Judiciary of Sierra Leone through the Judicial and Legal Training Institute (JLTI), with support from the United Nations Development Program (UNDP) has organised nationwide professional training for all Magistrates on management and administration of Court cases; Managing ethics and integrity issues at Magistrates’ Courts; Jurisdiction of Magistrates’ Courts; Management and administration on the adjudication of Local Court appeal cases; Adjudication of Small Claims Commercial Court and the feedback on the justice case management Application.
In his presentation on the adjudication of Small Claims Commercial Court, the Chief Justice, His Lordship Justice Desmond Babatunde Edwards said the progress made after the setting up of the Fast Track Commercial Court necessitated the setting up of the Small Claims Commercial Court at the Magistrates’ Courts to handle claims below Fifty Thousand Leones (new currency) expeditiously without sacrificing justice.
“The objective of this Court is to speedily conclude those matters brought before the Court and adjournments should not be more than 72 hours,” said the Chief Justice, adding that, “it should be expeditious, effective and fair, without fear or favour.”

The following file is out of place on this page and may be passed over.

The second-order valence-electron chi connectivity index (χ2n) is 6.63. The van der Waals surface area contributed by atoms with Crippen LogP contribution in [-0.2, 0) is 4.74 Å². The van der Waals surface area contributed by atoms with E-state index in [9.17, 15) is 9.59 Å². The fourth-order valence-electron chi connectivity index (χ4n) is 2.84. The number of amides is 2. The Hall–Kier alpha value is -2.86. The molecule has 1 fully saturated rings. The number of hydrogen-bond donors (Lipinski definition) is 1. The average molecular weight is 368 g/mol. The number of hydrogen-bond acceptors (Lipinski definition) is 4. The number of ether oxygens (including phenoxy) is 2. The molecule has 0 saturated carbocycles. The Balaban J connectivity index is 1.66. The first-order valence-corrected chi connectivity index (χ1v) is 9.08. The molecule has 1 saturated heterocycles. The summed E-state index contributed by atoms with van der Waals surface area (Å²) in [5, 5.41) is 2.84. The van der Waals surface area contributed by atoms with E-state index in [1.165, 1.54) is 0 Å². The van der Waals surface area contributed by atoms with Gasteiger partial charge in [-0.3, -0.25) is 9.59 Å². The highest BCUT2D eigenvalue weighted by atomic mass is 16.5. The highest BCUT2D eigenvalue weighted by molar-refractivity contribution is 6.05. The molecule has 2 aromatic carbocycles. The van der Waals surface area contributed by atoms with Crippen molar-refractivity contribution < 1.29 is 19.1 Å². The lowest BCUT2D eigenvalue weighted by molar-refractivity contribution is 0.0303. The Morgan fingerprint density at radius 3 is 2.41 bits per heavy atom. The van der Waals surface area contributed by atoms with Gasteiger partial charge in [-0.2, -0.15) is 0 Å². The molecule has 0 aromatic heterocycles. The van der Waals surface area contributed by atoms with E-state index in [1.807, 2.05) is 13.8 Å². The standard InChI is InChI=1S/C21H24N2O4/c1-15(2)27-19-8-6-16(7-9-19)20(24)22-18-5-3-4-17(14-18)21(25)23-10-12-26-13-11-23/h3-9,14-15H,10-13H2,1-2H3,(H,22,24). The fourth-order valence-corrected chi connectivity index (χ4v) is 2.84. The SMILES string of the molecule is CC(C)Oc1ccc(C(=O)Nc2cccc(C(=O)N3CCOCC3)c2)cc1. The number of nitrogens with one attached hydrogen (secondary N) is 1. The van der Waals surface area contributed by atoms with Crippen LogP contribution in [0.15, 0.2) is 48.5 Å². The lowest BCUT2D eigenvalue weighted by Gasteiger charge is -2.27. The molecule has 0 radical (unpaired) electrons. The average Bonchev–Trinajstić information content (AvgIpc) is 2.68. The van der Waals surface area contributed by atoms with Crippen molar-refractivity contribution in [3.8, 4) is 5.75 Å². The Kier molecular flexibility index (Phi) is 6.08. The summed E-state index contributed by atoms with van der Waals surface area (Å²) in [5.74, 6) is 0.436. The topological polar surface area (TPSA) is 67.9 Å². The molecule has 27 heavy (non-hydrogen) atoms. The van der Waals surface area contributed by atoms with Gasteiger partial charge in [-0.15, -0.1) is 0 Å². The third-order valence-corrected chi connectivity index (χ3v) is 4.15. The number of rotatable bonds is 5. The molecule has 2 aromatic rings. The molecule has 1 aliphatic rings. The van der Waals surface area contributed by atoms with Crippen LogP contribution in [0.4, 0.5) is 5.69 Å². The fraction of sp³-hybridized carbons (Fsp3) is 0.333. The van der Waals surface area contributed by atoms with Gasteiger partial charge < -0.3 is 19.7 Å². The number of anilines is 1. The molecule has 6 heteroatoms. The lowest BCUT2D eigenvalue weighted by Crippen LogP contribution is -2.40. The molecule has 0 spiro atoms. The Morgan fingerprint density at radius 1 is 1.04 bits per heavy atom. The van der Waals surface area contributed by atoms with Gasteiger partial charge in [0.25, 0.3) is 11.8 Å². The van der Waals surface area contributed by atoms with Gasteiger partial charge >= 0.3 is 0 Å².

He called on them to ensure that those matters are completed within a month. The Chief Justice further explained the pre-trial conference and case management conference. He said the Small Claims Commercial Court is among the Specialized Courts established under his watch.
In his power point presentation on the issues on Bail, convictions and sentencing at the Magistrates’ Courts, Supreme Court Judge, Honourable Justice Nicholas Browne-Marke spoke about the methods in bringing criminal cases to Court. He went on to elucidate on Summary Trials and Preliminary Investigations.
Court of Appeal Judge, Honourable Justice Monfred Sesay said the structure of the Court is like a pyramid which is broad at the base and tapers in a hierarchical order to the top. He was lecturing on adjudication of Local Court Appeal Cases.
According to Justice Monfred Sesay, the District Appeal Court is superior to the Local Courts but inferior to the High Court.
“It is of the same status or in the same rank in the hierarchy as Magistrates’ Courts,” he said, noting “it consists of a Magistrate of the Judicial District sitting with two Assessors selected by the Magistrate from a list of experts in Customary Law drawn up by the District Officer.”
He said between the Local Courts and the Supreme Court are the Magistrates’ Courts or District Appeal Court, High Court and the Court of Appeal.
Presentations were also done by Supreme Court Judge, Honourable Justice Alusine Sesay and Court of Appeal Judges, Honourable Justices Reginald Fynn and Komba Kamanda.